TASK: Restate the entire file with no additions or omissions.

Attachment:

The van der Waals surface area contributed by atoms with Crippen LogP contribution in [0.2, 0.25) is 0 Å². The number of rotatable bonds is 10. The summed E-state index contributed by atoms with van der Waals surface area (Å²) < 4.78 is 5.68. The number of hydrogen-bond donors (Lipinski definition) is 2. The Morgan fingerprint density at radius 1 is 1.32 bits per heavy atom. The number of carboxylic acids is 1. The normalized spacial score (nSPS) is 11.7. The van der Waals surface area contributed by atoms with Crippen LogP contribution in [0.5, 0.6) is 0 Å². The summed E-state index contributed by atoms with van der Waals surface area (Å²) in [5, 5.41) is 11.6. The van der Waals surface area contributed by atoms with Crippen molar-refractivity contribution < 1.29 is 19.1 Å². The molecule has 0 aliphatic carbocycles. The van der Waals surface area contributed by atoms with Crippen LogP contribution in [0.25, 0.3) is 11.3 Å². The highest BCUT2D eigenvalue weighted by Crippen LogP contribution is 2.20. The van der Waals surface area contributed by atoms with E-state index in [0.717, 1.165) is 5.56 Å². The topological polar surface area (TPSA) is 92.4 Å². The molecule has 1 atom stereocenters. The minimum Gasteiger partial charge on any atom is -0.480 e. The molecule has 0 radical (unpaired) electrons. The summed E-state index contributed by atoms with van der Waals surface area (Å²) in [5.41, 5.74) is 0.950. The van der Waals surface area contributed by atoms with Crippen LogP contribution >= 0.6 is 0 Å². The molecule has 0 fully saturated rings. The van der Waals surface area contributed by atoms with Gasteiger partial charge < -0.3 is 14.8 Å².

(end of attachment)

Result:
The van der Waals surface area contributed by atoms with Crippen LogP contribution in [0.2, 0.25) is 0 Å². The number of rotatable bonds is 10. The summed E-state index contributed by atoms with van der Waals surface area (Å²) < 4.78 is 5.68. The number of hydrogen-bond donors (Lipinski definition) is 2. The Morgan fingerprint density at radius 1 is 1.32 bits per heavy atom. The number of carboxylic acids is 1. The normalized spacial score (nSPS) is 11.7. The van der Waals surface area contributed by atoms with Crippen LogP contribution in [0.5, 0.6) is 0 Å². The summed E-state index contributed by atoms with van der Waals surface area (Å²) in [5, 5.41) is 11.6. The van der Waals surface area contributed by atoms with Crippen molar-refractivity contribution < 1.29 is 19.1 Å². The molecule has 0 aliphatic carbocycles. The van der Waals surface area contributed by atoms with Crippen LogP contribution in [0.25, 0.3) is 11.3 Å². The highest BCUT2D eigenvalue weighted by Crippen LogP contribution is 2.20. The van der Waals surface area contributed by atoms with E-state index in [0.717, 1.165) is 5.56 Å². The topological polar surface area (TPSA) is 92.4 Å². The molecule has 1 atom stereocenters. The minimum Gasteiger partial charge on any atom is -0.480 e. The molecule has 0 radical (unpaired) electrons. The summed E-state index contributed by atoms with van der Waals surface area (Å²) in [5.41, 5.74) is 0.950. The van der Waals surface area contributed by atoms with Crippen LogP contribution >= 0.6 is 0 Å². The molecule has 0 fully saturated rings. The van der Waals surface area contributed by atoms with Gasteiger partial charge < -0.3 is 14.8 Å².